I wonder if we ever reach the point in our lives when we feel comfortable right where we are. It seems no matter how long I live in our rural area that I’ve grown to love so much, I can’t escape being a south Detroit girl. It shows in my reactions.
We’ve had trouble with an armadillo the past couple weeks. Or another armadillo, I should say. And I’d be willing to bet he’s a direct descendant of the one that initially traumatized me. All my experiences with them culminate in one fact: I don’t like them. No, the emotion runs deeper than that. I hate them. There’s something downright unnatural about a critter that looks like a possum wearing full body armor. Not even my Cajun friend who grins and slides me a sideways look while saying, “Mmmmm, possom on da half shell! Cook some rice!” can get me to laugh about them.
I hate that armadillo’s ancestor for what he put me through. They’re ugly, disruptive and carry some pretty horrific diseases (like leprosy) for starters. For finishers the first one wrecked my sleep for six straight weeks–which means through two full moons, the time when nocturnal wildlife dance and romance with relentless, never-ending abandon. We had beagles in outdoor kennels and this particular armadillo made a game of running back and forth along the chain link, sending the dogs into a frenzy. I was up and down, up and down, every hour on the hour all night long, yelling at the dogs to shut up and trying to get a bead on the critter with the spotlight. All I could catch was a glimpse of his ratty tail disappearing down a burrow or beneath thick blackberry brambles. It got so bad I sat outside in ambush. Zombie ambush. When he didn’t show I was overjoyed, believing he’d finally moved on. All the way up until the next night when the dogs went crazy barking again.
On top of no sleep, day after day I trundled a wheelbarrow of dirt through the horse pastures filling in holes he’d dug to keep my horses from breaking their legs. He was one industrious fellow, bent on reaching China by several routes. Morning after morning I replanted my rose bushes in the front flower garden. The dogs weren’t really bothered, because they napped all day and could count on me to wake them up to eat. But I finally had my chance at him.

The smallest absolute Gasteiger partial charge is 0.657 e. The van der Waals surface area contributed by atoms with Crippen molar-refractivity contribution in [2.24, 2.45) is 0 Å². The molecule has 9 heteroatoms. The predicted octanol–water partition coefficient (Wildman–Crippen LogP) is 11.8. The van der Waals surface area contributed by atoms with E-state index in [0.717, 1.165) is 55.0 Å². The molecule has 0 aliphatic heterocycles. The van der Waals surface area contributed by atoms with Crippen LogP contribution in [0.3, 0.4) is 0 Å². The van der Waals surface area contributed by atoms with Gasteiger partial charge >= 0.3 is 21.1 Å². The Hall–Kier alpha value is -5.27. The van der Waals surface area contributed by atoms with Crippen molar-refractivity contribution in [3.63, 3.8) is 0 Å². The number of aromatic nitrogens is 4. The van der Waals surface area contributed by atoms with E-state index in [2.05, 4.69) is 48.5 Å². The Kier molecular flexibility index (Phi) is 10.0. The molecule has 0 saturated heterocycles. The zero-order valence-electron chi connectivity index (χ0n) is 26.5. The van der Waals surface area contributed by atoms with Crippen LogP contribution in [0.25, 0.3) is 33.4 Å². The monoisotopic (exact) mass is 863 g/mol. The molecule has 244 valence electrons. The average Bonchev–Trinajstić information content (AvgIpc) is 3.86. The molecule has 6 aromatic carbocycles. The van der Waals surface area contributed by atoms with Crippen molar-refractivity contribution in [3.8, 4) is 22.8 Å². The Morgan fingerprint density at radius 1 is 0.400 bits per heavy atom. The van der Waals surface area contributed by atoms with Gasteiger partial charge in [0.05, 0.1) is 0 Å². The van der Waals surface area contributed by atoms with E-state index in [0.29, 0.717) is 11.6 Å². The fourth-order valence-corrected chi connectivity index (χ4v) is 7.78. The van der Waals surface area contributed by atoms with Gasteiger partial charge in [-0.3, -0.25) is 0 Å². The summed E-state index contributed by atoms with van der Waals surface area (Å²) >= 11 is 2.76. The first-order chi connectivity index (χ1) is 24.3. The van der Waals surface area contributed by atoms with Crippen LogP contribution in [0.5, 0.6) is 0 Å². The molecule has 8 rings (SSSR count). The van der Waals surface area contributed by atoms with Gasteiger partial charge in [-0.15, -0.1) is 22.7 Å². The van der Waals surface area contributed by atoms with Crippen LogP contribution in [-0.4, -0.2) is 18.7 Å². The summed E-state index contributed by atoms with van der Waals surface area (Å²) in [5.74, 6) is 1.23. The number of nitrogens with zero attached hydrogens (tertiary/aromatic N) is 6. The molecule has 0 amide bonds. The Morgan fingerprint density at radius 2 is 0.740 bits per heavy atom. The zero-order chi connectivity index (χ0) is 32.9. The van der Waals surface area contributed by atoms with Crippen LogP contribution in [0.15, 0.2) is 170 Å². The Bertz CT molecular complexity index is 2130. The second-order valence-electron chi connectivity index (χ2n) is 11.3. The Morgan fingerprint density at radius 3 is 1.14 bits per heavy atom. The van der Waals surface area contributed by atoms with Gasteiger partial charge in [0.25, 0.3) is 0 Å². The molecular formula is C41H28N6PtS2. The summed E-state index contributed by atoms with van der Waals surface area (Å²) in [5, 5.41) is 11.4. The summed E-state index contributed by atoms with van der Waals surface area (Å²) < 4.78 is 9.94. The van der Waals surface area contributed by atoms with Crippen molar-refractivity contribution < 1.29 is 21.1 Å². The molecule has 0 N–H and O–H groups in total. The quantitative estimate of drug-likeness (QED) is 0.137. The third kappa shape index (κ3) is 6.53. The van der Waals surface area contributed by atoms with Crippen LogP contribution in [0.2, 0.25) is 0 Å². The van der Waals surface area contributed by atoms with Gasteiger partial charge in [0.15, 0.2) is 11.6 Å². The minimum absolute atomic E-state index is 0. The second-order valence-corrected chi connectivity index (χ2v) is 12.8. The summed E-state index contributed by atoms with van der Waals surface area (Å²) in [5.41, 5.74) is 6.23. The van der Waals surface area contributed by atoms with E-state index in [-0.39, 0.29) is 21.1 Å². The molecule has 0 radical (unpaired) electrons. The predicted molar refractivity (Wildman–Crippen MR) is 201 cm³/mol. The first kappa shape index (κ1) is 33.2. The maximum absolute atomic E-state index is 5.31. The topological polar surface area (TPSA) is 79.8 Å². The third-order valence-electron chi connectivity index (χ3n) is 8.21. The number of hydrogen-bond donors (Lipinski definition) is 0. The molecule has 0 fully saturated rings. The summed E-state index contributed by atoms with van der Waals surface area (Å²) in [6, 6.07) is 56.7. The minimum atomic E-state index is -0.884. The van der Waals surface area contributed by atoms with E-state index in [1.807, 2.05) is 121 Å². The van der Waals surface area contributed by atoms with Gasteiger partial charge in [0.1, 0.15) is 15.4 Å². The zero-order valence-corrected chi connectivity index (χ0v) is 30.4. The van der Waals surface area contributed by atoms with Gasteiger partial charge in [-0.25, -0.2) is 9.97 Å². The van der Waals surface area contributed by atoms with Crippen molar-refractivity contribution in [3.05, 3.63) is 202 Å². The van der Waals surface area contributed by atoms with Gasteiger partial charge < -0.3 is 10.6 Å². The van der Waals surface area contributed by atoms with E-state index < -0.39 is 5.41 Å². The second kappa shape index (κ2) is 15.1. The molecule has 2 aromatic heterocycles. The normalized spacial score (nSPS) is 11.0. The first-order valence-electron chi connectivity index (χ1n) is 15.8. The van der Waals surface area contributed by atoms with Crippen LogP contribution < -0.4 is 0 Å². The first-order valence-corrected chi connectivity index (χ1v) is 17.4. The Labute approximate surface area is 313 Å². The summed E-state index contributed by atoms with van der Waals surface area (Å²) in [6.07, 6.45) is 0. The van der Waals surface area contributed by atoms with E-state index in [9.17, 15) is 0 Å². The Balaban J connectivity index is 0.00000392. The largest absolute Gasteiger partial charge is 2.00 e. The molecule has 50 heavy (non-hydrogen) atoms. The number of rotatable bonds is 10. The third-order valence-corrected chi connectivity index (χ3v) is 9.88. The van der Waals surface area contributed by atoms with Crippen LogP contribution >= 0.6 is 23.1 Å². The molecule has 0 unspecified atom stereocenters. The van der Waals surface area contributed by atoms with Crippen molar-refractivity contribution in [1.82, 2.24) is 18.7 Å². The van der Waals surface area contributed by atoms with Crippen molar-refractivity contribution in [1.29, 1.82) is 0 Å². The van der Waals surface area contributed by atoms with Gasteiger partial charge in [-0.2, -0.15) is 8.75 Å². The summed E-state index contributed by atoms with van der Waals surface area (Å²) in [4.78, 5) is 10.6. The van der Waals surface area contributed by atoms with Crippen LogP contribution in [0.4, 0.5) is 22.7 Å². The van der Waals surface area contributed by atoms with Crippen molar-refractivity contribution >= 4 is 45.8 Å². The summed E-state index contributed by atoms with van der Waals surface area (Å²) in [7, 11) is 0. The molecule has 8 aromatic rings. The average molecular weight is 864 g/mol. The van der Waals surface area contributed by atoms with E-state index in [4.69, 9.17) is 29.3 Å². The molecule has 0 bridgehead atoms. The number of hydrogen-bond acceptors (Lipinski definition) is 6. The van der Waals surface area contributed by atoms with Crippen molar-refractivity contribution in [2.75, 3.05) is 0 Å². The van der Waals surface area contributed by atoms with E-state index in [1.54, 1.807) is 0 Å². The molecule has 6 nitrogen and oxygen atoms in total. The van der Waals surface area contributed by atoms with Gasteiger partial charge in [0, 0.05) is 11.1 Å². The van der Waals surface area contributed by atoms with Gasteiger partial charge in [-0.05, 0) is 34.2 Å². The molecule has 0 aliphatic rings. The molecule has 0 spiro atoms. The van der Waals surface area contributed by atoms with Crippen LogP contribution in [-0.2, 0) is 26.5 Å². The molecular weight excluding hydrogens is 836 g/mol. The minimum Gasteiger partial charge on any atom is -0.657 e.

Hubby, leaving right at daylight, rushed back into the house. “Get your pistol! Get your pistol and come quick!” It was high summer, but Hubby keeps the AC unit on Hang Meat and I had slept in a long flannel nightgown.
I grabbed a little .380 I had and followed him outside, granny garb and all. We had an old Nova that sat pretty low to the ground, and the armadillo had bedded up underneath it. Hubby backed the car out of the way and the critter stood up. Now, my oldest boy went Scout/Sniper in the Corps and I taught him to shoot. It may sound gross to some, but when I popped a round into the nasty thing I know I saw brains and blood kick out.
Did he fall down dead? NO. Instead, he just swayed in large circles. I waited until he lifted his head and shot him in the throat. He jumped a full three feet straight in the air and landed back on his feet. Still didn’t fall down dead. He just started swaying in circles again, tighter and tighter circles until he froze in place– eyes locked on me. He charged.
South Detroit kicked in and I took off running, .380 in one hand, hem of the flannel gown up around my ear in the other to keep it from tangling with my feet, and calling poor hubby nine kinds of an SOB because he was rolling on the hood of the Nova laughing instead of helping me! I was half way to the pond before he snorted enough air to holler “You can stop running! He’s not chasing you anymore!” A .380 only holds five rounds, but I whirled and emptied the last three into the bast–uh, beast. He went aerial with each shot, jumping an incredible three or four feet straight into the air.
And still wasn’t dead! I had to go inside and get my .3030 rifle to finish him off. Hubby didn’t have time to bury it before work, but I knew if he left him there, the ugly thing would come back to life and get me. I insisted he do something with him right then. I stood shading my eyes, watching hubby disappear into the distance. My last sight of him was with the driver’s door propped open with his left foot, a dust trail kicked up by the dead armadillo being dragged down the road by his rag-wrapped tail in his left hand, steering wheel in his right. Good thing he has orangutan arms. Made it easier to drive leaned out like he was.
But hear this, Mr. Current Armadillo; this time will be different. I’m smarter now. I’ve already gone on the offensive. My thermies and cammies are laid out and I plan to hunt tonight.
And if that doesn’t work, I’ll sic the grandkids on you and pull out that secret little cellophane-wrapped package in the top of the bedroom closet.
Yeah, that’s right. Earplugs.